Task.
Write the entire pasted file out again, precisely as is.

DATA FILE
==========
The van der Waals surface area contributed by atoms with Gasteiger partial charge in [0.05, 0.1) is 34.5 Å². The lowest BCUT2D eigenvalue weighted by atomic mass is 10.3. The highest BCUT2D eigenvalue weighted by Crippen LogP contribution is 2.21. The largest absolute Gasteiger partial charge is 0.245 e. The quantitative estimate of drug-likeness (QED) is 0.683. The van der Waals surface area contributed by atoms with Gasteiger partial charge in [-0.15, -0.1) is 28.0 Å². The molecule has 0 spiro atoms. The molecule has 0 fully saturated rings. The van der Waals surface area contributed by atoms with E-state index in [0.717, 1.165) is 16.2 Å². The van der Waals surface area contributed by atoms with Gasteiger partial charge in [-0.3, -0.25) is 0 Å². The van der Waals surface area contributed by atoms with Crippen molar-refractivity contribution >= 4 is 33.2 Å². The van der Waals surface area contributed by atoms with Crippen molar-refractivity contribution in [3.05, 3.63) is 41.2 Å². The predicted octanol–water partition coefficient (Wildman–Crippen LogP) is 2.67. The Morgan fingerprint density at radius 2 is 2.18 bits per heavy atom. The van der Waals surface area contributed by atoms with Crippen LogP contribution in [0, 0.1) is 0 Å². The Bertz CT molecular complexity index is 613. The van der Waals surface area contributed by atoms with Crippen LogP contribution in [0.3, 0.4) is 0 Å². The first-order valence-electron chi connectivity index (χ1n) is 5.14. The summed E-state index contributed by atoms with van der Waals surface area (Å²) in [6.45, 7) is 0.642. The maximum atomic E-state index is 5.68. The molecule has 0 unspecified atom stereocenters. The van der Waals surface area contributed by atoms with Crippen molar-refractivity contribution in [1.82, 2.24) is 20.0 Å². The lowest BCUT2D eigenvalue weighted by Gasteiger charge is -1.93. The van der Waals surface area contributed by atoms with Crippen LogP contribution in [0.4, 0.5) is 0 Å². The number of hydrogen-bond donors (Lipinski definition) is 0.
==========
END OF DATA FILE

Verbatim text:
The van der Waals surface area contributed by atoms with Gasteiger partial charge in [0.05, 0.1) is 34.5 Å². The lowest BCUT2D eigenvalue weighted by atomic mass is 10.3. The highest BCUT2D eigenvalue weighted by Crippen LogP contribution is 2.21. The largest absolute Gasteiger partial charge is 0.245 e. The quantitative estimate of drug-likeness (QED) is 0.683. The van der Waals surface area contributed by atoms with Gasteiger partial charge in [-0.15, -0.1) is 28.0 Å². The molecule has 0 spiro atoms. The molecule has 0 fully saturated rings. The van der Waals surface area contributed by atoms with E-state index in [0.717, 1.165) is 16.2 Å². The van der Waals surface area contributed by atoms with Gasteiger partial charge in [-0.3, -0.25) is 0 Å². The van der Waals surface area contributed by atoms with Crippen molar-refractivity contribution >= 4 is 33.2 Å². The van der Waals surface area contributed by atoms with Crippen molar-refractivity contribution in [3.05, 3.63) is 41.2 Å². The predicted octanol–water partition coefficient (Wildman–Crippen LogP) is 2.67. The Morgan fingerprint density at radius 2 is 2.18 bits per heavy atom. The van der Waals surface area contributed by atoms with Crippen LogP contribution in [0, 0.1) is 0 Å². The Bertz CT molecular complexity index is 613. The van der Waals surface area contributed by atoms with Crippen LogP contribution in [0.3, 0.4) is 0 Å². The first-order valence-electron chi connectivity index (χ1n) is 5.14. The summed E-state index contributed by atoms with van der Waals surface area (Å²) in [6.45, 7) is 0.642. The maximum atomic E-state index is 5.68. The molecule has 0 unspecified atom stereocenters. The van der Waals surface area contributed by atoms with Crippen molar-refractivity contribution in [1.82, 2.24) is 20.0 Å². The lowest BCUT2D eigenvalue weighted by Gasteiger charge is -1.93. The van der Waals surface area contributed by atoms with Crippen LogP contribution in [0.4, 0.5) is 0 Å². The number of hydrogen-bond donors (Lipinski definition) is 0.